This led way to more low carb diets in the second half of the 20th century, including the ‘cabbage soup diet’ and the Atkins' diet.
In 2003, Dr Arthur Agatston wrote The South Beach Diet, in which he promoted eating mostly foods with low glycemic index and glycemic load (foods that don’t tend to spike blood glucose levels). This was soon followed by The Blood Sugar Diet by Dr Michael Mosley, which promoted a low-carb Mediterranean diet with or without intermittent fasting days and the option of restricting energy intake to 800 calories a day.
- Related: Which vegetables are low in carbs?
What are the benefits of a low carb diet?
The basic principle behind effective weight loss is that you have to achieve and consistently maintain a calorie deficit. No fad diets, supplements or superfoods will be effective when you consume more energy than your body needs. That said, there is evidence that keeping your carbohydrate intake low and protein consumption high could help you to lose weight faster.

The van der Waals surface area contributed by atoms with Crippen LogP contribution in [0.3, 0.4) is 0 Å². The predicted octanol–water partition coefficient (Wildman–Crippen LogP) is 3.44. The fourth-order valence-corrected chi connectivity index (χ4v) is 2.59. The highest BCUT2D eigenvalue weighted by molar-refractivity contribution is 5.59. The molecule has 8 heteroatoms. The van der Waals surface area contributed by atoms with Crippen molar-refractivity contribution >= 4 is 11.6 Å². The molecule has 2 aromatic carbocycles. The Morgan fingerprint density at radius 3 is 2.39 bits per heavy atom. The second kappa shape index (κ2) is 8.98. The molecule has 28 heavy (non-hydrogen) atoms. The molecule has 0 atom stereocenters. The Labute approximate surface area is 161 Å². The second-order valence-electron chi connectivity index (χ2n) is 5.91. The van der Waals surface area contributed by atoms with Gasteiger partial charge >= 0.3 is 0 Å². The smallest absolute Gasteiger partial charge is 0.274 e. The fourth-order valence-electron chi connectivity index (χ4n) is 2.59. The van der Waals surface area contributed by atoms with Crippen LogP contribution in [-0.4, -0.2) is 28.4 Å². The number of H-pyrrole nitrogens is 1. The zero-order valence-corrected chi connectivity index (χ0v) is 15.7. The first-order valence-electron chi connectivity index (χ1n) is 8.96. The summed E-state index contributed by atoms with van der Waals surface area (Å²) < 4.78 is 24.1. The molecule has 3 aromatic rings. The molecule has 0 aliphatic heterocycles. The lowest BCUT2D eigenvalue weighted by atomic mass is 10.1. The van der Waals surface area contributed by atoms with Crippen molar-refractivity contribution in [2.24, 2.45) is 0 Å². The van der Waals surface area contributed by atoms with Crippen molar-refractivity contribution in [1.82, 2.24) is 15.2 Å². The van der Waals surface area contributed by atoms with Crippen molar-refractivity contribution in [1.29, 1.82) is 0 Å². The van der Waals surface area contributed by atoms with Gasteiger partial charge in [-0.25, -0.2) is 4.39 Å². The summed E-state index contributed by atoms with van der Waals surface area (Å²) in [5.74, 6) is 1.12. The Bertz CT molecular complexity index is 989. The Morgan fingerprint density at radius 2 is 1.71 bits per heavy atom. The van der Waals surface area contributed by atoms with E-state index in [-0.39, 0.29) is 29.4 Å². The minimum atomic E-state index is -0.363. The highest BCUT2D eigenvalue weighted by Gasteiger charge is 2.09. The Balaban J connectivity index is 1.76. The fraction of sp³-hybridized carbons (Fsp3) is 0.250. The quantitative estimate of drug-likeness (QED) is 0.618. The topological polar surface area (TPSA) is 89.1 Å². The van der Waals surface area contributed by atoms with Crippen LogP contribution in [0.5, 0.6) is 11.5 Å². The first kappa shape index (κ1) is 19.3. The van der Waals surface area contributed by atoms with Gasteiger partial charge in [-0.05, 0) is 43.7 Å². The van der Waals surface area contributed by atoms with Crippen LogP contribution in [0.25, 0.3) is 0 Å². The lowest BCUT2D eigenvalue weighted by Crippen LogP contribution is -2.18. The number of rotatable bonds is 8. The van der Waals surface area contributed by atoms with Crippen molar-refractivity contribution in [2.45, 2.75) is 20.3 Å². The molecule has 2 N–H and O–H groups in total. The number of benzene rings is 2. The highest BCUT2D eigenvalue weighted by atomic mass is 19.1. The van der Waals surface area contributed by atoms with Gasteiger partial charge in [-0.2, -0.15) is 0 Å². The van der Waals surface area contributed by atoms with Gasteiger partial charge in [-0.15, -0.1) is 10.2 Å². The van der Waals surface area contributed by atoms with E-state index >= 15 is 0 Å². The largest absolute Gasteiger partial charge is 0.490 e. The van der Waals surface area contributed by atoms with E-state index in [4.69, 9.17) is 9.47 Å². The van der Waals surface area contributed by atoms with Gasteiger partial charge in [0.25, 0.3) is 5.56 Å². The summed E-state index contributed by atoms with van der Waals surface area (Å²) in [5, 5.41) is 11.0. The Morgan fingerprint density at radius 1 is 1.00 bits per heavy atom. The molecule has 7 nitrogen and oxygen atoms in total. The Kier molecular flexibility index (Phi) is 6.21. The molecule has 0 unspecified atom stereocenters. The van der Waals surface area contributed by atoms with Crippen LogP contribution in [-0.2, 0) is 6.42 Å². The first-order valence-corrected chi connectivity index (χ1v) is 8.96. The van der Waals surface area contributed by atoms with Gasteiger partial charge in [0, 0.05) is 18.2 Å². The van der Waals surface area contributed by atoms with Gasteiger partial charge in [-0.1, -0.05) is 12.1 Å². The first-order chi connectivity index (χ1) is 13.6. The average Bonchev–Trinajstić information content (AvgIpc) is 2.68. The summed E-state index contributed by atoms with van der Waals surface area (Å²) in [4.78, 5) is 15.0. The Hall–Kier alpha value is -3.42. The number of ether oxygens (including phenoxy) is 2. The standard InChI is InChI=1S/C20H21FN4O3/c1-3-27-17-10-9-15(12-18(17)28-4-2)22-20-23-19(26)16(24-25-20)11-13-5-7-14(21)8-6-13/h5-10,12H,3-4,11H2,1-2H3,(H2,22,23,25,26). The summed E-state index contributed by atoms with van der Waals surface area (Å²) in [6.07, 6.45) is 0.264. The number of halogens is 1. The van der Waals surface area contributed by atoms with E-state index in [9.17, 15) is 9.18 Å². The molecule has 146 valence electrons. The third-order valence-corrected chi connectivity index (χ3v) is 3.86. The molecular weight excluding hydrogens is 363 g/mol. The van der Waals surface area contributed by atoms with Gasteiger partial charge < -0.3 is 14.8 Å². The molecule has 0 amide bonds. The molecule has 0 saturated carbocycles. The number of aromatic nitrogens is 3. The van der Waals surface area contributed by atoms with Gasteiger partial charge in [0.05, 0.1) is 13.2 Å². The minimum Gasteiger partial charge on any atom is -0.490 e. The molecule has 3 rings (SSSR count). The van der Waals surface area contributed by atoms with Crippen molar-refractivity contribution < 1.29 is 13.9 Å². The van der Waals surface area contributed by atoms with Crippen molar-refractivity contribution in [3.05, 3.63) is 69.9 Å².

According to a meta-analysis published in the Nutrients journal, in comparison with classic low fat diets, low carb diets tend to produce better outcomes in terms of changes to body weight. Similarly, multiple intervention studies have reported that combining low carb diets and exercise may have beneficial effects on the body weight and waistline of overweight and obese adults.
Type 2 diabetes and insulin resistance
Type 2 diabetes and insulin resistance are among the biggest public health challenges of our time. Diets rich in sugars, simple carbohydrates and processed foods – as well as a lack of physical activity, combined with psychological stress – are some of the drivers behind this growing epidemic.
Scientists have been testing lifestyle interventions that could treat these chronic conditions, one of which is switching to a low carb diet. This is because evidence behind their ability to positively impact insulin metabolism and blood sugar levels is growing. According to a review recently published in the Current Diabetes Reports, following a ketogenic diet for three weeks can lead to significantly improved HbA1c results (measurement of blood glucose levels) and a reduced need for diabetic medications.